are used by Slavic peoples.
Submitted names are contributed by users of this website. The accuracy of these name definitions cannot be guaranteed.
This indicates familial origin within the Masovian village of Fijałkowo.
FINK German, Slovene, English, Jewish
Nickname for a lively or cheerful person, Jewish ornamental name derived from the Germanic word for "finch", and German translation of Slovene Šinkovec
which is from šcinkovec
Habitational name for someone from Florków in Częstochowa voivodeship, or Florki from Przemyśl voivodeship, both so named from Florek, a pet form of the personal name Florian
FURMAN Polish, Czech, Slovak, Jewish, Slovene, English, German (Anglicized)
Polish, Czech, Slovak, Jewish (eastern Ashkenazic), and Slovenian: occupational name for a carter or drayman, the driver of a horse-drawn delivery vehicle, from Polish, Yiddish, and Slovenian furman
, a loanword from German (see Fuhrmann
It is assumed that Gadžo derives from the old-Indian gārhya ("domestic") and means farmer, villager, head of the house or husband.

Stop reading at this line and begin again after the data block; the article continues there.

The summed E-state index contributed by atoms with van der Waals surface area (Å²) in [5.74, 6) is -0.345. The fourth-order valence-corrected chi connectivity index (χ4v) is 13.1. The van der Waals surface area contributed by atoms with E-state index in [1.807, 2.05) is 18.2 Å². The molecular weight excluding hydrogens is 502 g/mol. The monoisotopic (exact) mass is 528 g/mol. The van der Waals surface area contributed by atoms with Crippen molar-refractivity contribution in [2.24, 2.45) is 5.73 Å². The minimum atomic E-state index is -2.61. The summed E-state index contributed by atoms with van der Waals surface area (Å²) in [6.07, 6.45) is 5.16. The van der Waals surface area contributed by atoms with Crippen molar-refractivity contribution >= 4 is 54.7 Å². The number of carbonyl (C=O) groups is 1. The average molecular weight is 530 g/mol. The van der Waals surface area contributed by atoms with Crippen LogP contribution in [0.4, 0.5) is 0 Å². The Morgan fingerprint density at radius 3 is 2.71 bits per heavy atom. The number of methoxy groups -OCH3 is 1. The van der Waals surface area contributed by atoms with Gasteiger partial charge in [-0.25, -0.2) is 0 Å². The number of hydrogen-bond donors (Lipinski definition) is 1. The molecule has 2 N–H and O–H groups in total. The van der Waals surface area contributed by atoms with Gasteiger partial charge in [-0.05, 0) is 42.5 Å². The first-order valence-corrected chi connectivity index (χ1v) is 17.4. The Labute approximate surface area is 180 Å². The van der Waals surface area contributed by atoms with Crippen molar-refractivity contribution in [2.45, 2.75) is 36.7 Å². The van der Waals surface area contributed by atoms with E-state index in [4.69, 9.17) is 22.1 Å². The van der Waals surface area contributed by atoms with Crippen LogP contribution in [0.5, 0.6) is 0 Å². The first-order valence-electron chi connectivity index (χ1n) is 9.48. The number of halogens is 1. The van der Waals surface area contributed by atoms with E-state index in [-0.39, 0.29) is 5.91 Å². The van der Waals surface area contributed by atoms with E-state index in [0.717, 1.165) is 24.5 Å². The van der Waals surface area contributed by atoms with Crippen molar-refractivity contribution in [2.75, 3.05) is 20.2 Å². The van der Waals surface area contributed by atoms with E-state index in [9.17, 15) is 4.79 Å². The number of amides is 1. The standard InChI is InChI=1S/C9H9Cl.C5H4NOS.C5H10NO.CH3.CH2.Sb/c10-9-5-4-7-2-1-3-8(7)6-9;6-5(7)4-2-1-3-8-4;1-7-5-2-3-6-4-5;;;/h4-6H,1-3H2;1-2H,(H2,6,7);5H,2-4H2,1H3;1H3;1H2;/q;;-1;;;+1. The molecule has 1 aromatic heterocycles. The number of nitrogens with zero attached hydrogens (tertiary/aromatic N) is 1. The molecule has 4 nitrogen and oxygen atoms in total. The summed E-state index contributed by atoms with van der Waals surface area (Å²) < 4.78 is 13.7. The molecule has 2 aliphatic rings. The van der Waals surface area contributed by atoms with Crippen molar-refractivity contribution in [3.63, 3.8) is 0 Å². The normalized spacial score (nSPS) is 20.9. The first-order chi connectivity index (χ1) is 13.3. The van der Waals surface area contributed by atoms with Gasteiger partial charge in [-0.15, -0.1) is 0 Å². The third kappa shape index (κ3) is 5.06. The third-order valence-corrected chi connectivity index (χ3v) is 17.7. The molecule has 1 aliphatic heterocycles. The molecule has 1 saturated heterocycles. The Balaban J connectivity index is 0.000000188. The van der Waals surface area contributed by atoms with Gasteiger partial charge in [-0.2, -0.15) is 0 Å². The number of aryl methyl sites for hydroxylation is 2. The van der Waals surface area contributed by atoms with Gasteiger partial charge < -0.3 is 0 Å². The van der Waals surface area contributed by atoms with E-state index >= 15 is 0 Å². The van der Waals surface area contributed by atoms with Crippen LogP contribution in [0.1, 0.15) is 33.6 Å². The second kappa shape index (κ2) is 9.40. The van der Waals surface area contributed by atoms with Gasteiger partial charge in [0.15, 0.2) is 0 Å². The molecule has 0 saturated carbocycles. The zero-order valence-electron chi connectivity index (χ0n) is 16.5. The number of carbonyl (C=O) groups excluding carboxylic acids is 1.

A Russian surname derived from the word gagara, meaning loon (a waterbird, genus Gavia). Notable people with the surname include: Gagarin family, a Rurikid princely family.
Habitational name for someone from Galew, Galewice, or Galów in the voivodeships of Kalisz, Kielce, or Konin.
GALICKI Jewish, Polish
A Jewish and Polish surname for someone from a lost location called 'Galice'
Derived from Russian галка (galka)
Habitational name for someone from Gałkowo in Suwałki voivodeship or Gałków in Piotrków voivodeship, both places named from gałka
meaning ‘knob’, ‘lump’.